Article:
- Australia Becomes First Developed Nation to Repeal Carbon Tax (WSJ)
- Gaza humanitarian truce goes into force, hours after tunnel clash (Reuters)
- Barclays, Deutsche Bank Said to Face U.S. Senate Hearing (BBG)
- ECB Asset Buying Far Off and May Not Come, Hansson Says (BBG)
- Time Warner win would make Murdoch U.S. media king (Reuters)
- Costly Vertex Drug Is Denied, and Medicaid Patients Sue (WSJ)
- China Rallying for All Wrong Reasons to Top-Rated Analyst (BBG)
- GM recalls some cars with problematic switches; judges others safe (Reuters)
When we broke the story of China's "secret" money laundering into US real estate scheme, we said "So what happens next? Assuming there is the anticipated resulting backlash and crackdown on Chinese banks, which will finally enforce the $50K/year outflow limitation, this could well be the worst possible news not only for Chinese inflation, which suddenly - no longer having a convenient outlet for the unprecedented liquidity formed in the country every month - is set to soar, but also for the ultra-luxury housing in the US. Because without the Chinese bid in a market in which the Chinese are the biggest marginal buyer scooping up real estate across the land, sight unseen, and paid for in laundered cash (which the NAR blissfully does not need to know about due to its AML exemptions), watch as suddenly the 4th dead cat bounce in US housing since the Lehman failure rediscovers just how painful gravity really is." What we forgot to add is that virtually every other financial mainstream outlet would promptly pick up on the story even as the original source back in China took its secrets to the grace. Metaphorically speaking, we hope...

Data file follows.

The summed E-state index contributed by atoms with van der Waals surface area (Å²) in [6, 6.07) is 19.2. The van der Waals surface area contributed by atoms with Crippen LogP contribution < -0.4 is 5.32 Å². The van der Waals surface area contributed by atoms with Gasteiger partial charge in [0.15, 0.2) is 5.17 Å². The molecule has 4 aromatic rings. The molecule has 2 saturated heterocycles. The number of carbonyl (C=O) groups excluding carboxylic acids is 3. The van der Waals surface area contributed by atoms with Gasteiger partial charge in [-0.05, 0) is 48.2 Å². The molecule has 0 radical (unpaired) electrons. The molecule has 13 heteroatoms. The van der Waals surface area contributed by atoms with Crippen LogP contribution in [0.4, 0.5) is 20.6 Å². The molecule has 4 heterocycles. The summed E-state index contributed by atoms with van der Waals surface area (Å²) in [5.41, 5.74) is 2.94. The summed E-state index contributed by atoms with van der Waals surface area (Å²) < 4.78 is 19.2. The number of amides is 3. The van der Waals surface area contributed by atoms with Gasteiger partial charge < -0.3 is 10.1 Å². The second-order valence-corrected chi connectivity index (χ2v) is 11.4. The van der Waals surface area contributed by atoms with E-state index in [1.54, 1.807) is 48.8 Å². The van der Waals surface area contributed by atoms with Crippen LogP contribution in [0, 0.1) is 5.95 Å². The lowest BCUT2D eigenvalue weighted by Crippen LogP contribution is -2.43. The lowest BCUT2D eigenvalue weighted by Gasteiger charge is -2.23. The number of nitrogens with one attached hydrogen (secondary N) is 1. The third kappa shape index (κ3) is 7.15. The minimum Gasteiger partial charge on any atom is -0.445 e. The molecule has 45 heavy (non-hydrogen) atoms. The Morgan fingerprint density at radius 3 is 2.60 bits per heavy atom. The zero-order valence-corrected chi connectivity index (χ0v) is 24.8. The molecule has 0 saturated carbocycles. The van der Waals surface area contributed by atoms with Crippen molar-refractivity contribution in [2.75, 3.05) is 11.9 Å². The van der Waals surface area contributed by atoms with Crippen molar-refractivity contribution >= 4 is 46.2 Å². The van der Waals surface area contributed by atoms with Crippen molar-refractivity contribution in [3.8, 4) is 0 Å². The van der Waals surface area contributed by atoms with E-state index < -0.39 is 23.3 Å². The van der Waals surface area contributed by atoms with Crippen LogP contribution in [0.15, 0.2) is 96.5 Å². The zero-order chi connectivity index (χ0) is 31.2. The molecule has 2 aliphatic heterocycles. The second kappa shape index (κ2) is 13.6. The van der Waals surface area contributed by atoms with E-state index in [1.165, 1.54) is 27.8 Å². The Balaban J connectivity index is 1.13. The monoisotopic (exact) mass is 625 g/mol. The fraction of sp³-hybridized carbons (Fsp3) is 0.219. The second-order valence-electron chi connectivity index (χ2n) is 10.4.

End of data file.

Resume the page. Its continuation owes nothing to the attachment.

Now that the World Cup is over, and following last week's global macro reporting slumber (aside for the Portuguese risk flaring episode of course), things pick up quite a bit in the coming week. Here are the key events.